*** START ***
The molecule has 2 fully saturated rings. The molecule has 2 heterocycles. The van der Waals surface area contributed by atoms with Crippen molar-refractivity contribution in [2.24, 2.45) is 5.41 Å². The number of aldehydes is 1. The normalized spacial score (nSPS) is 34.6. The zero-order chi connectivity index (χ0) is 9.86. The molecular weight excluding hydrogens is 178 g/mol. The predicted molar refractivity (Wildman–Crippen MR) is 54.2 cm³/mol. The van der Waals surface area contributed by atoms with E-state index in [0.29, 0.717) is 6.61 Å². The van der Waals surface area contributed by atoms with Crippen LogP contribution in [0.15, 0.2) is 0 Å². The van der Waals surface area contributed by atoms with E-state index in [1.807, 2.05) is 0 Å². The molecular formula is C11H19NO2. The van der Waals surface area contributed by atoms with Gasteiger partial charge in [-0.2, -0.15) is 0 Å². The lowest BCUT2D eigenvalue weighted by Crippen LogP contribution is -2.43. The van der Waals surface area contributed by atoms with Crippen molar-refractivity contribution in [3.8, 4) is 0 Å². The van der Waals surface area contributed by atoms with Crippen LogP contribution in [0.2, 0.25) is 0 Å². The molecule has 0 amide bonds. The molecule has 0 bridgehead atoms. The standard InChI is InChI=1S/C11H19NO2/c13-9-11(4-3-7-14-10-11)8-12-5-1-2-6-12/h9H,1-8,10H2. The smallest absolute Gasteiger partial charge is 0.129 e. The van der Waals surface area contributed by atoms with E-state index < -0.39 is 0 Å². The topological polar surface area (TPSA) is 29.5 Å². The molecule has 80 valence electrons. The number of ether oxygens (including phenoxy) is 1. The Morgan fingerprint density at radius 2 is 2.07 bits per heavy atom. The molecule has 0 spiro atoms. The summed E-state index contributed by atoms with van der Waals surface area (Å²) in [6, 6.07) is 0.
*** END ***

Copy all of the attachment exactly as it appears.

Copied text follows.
The molecule has 2 fully saturated rings. The molecule has 2 heterocycles. The van der Waals surface area contributed by atoms with Crippen molar-refractivity contribution in [2.24, 2.45) is 5.41 Å². The number of aldehydes is 1. The normalized spacial score (nSPS) is 34.6. The zero-order chi connectivity index (χ0) is 9.86. The molecular weight excluding hydrogens is 178 g/mol. The predicted molar refractivity (Wildman–Crippen MR) is 54.2 cm³/mol. The van der Waals surface area contributed by atoms with E-state index in [0.29, 0.717) is 6.61 Å². The van der Waals surface area contributed by atoms with Crippen LogP contribution in [0.15, 0.2) is 0 Å². The van der Waals surface area contributed by atoms with E-state index in [1.807, 2.05) is 0 Å². The molecular formula is C11H19NO2. The van der Waals surface area contributed by atoms with Gasteiger partial charge in [-0.2, -0.15) is 0 Å². The lowest BCUT2D eigenvalue weighted by Crippen LogP contribution is -2.43. The van der Waals surface area contributed by atoms with Crippen molar-refractivity contribution in [3.8, 4) is 0 Å². The van der Waals surface area contributed by atoms with Crippen LogP contribution in [0.2, 0.25) is 0 Å². The molecule has 0 amide bonds. The molecule has 0 bridgehead atoms. The standard InChI is InChI=1S/C11H19NO2/c13-9-11(4-3-7-14-10-11)8-12-5-1-2-6-12/h9H,1-8,10H2. The smallest absolute Gasteiger partial charge is 0.129 e. The van der Waals surface area contributed by atoms with E-state index < -0.39 is 0 Å². The topological polar surface area (TPSA) is 29.5 Å². The molecule has 80 valence electrons. The number of ether oxygens (including phenoxy) is 1. The Morgan fingerprint density at radius 2 is 2.07 bits per heavy atom. The molecule has 0 spiro atoms. The summed E-state index contributed by atoms with van der Waals surface area (Å²) in [6, 6.07) is 0.